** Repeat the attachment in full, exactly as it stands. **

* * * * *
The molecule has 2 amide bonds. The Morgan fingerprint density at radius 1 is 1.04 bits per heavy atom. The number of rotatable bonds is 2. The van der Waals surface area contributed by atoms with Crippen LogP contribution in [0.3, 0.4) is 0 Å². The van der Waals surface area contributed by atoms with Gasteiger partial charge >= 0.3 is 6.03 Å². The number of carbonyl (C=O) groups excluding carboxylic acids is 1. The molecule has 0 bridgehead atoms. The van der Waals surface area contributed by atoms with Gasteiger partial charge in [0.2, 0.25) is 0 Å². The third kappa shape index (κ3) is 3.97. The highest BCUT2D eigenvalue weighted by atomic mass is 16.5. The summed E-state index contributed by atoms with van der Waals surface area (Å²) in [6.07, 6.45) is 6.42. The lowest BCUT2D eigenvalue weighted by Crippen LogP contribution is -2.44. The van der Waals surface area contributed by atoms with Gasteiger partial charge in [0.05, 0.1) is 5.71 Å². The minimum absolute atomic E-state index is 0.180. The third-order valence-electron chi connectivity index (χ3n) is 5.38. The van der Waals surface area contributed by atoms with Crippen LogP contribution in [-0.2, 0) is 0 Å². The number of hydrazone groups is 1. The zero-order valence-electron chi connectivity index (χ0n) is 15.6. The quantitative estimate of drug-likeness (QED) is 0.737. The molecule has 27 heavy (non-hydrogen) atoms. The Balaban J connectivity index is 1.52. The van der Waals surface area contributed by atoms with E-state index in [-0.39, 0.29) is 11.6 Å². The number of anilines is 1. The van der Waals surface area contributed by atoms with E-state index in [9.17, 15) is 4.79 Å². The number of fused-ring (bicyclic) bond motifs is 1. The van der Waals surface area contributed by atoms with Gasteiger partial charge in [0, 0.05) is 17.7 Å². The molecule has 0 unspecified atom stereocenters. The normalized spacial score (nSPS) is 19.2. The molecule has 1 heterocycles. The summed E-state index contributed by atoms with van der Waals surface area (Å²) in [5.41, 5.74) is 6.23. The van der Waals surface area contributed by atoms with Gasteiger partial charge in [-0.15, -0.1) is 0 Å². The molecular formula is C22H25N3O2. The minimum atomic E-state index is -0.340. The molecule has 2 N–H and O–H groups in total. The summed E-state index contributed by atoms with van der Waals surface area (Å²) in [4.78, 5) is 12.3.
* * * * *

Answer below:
The molecule has 2 amide bonds. The Morgan fingerprint density at radius 1 is 1.04 bits per heavy atom. The number of rotatable bonds is 2. The van der Waals surface area contributed by atoms with Crippen LogP contribution in [0.3, 0.4) is 0 Å². The van der Waals surface area contributed by atoms with Gasteiger partial charge >= 0.3 is 6.03 Å². The number of carbonyl (C=O) groups excluding carboxylic acids is 1. The molecule has 0 bridgehead atoms. The van der Waals surface area contributed by atoms with Gasteiger partial charge in [0.2, 0.25) is 0 Å². The third kappa shape index (κ3) is 3.97. The highest BCUT2D eigenvalue weighted by atomic mass is 16.5. The summed E-state index contributed by atoms with van der Waals surface area (Å²) in [6.07, 6.45) is 6.42. The lowest BCUT2D eigenvalue weighted by Crippen LogP contribution is -2.44. The van der Waals surface area contributed by atoms with Gasteiger partial charge in [0.05, 0.1) is 5.71 Å². The minimum absolute atomic E-state index is 0.180. The third-order valence-electron chi connectivity index (χ3n) is 5.38. The van der Waals surface area contributed by atoms with Crippen LogP contribution in [-0.2, 0) is 0 Å². The number of hydrazone groups is 1. The zero-order valence-electron chi connectivity index (χ0n) is 15.6. The quantitative estimate of drug-likeness (QED) is 0.737. The molecule has 27 heavy (non-hydrogen) atoms. The Balaban J connectivity index is 1.52. The van der Waals surface area contributed by atoms with E-state index in [-0.39, 0.29) is 11.6 Å². The number of anilines is 1. The van der Waals surface area contributed by atoms with E-state index in [9.17, 15) is 4.79 Å². The number of fused-ring (bicyclic) bond motifs is 1. The van der Waals surface area contributed by atoms with Gasteiger partial charge in [0, 0.05) is 17.7 Å². The molecule has 0 unspecified atom stereocenters. The normalized spacial score (nSPS) is 19.2. The molecule has 1 heterocycles. The summed E-state index contributed by atoms with van der Waals surface area (Å²) in [5.41, 5.74) is 6.23. The van der Waals surface area contributed by atoms with Gasteiger partial charge in [-0.15, -0.1) is 0 Å². The molecular formula is C22H25N3O2. The minimum atomic E-state index is -0.340. The molecule has 2 N–H and O–H groups in total. The summed E-state index contributed by atoms with van der Waals surface area (Å²) in [4.78, 5) is 12.3.